Mahalaha: So this idea around data scientists, you can have small rural communities, 5,000, 10,000 people where you don’t really see folks excelling in that particular domain. But what was incredible [in the workshop was] your vision around how we can bring virtual capability to a place so a person living in Salem, Missouri, could be working in a data scientist capacity for businesses whether it’s in LA, New York, Shanghai. That connectivity, it’s amazing. Can you please talk a little more about that concept?

Kocher: I think it’s twofold. In almost every community right now on Earth, there seems to be a person who has more computer related savvy than everybody else. And that individual is the one everybody in the community calls. They want them to come by the house because your computer froze up, you have a virus, whatever. And in a lot of cases they’re getting paid or in a lot of cases, maybe they’re getting a barter situation. But still, there’s this person who’s got this disproportionate level of knowledge compared to everybody else and they’re very in demand.

And so it’s really the same thing, except instead of it being basic computer repair, it’s data analytics, because every business has data, and we talked about this in our meeting today. Restaurants have data. Restaurants need to understand why do some people come, why do some people come again, why other people don’t and so if you think of it that way, somebody whose skills as a data analyst or data scientist, if there’s a corporate job and they happen to be conveniently located, great they can get that.

But if not, they can work in a rural setting. They can work with these rural businesses to make them better. They can get paid by these organizations or do bartering, whatever works for everybody. Or, the great thing about it is, a third option which, up until X number of years ago, wasn’t possible, they can basically become a provider, a purveyor, of these types of skills to all sorts of organizations around the world because it’s the connection, the virtual connectivity is what makes all that possible.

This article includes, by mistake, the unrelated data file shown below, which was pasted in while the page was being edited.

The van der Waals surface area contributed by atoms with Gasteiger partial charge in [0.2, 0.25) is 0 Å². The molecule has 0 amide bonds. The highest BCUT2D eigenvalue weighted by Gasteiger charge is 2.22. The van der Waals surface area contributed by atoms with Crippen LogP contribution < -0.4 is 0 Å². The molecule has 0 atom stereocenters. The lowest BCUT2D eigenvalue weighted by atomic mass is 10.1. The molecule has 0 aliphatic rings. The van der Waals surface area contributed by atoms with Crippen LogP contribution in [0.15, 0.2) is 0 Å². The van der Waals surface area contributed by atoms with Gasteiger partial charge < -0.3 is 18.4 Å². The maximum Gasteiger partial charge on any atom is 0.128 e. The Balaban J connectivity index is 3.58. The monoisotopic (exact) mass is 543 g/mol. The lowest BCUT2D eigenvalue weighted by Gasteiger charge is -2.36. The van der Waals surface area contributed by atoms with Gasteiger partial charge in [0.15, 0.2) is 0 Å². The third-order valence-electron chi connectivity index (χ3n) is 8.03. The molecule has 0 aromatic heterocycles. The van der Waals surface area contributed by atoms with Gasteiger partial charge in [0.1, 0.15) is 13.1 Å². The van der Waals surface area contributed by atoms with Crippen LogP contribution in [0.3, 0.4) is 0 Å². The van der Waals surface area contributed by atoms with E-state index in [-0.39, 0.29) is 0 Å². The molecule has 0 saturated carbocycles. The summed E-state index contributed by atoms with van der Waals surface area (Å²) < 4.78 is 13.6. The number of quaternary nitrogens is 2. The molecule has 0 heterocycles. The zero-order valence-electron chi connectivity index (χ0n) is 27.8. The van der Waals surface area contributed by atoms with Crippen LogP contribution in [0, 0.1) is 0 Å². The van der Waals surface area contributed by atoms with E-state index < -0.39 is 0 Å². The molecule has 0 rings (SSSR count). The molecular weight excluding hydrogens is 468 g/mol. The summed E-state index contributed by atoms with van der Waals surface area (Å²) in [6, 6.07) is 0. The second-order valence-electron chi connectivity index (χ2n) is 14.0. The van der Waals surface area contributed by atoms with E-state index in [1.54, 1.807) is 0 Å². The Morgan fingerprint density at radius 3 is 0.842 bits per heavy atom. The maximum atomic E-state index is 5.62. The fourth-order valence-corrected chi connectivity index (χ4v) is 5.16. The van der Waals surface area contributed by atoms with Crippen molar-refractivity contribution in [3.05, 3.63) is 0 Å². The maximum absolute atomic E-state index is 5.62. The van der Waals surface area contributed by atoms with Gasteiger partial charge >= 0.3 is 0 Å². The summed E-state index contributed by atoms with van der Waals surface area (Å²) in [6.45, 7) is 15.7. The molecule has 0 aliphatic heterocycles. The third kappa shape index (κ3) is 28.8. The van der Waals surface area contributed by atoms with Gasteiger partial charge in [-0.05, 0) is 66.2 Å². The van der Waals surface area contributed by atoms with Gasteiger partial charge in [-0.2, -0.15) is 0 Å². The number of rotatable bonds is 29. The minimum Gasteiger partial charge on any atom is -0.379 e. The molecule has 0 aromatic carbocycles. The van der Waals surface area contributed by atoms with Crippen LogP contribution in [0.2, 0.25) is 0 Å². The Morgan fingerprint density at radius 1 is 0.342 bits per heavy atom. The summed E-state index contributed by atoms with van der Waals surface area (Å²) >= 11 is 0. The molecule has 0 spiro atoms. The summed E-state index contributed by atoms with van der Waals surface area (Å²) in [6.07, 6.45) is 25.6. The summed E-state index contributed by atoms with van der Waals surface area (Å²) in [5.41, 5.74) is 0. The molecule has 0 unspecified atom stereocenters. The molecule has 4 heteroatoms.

But I don’t think it means that the individual won’t work for the community. I think it simply means that that individual can work with the community but also can work with others where that is necessary or possible, which is great. That means that person has more business than they would otherwise. Now ideally, in a world where the individual’s working the restaurants and others, dry cleaners, as each of those businesses becomes more successful, that individual gets more and more business from the local community and therefore has to rely less on any business coming from outside the community. But in the beginning, what is the harm of it coming from both places? Because that’s what the person needs in order to have a livelihood.

Mahalaha: What can communities expect? What’s something people in rural communities should be thinking about, how could they be getting ready for these opportunities?

Kocher: First and foremost it’s really incumbent upon the community to have the leadership and the vision and the aspiration for itself. What are they hoping to be as the future unfolds and where do they see opportunity not only for the community at large but for individuals? Because we will have a solution that can help people develop the skill to ultimately be employable in some of these wonderful 21st century jobs, but that’s going to be just a subset of something far broader, this context that has to exist, which is really up to the community to help create. We see [Microsoft] aligning with communities that have those types of aspirations and those types of visions and so I’d start there. What is it they envision and do they envision being a place where these types of jobs would exist and people would thrive in those types of jobs? If so, then the likelihood is there’d be an opportunity for partnering and some real potential there.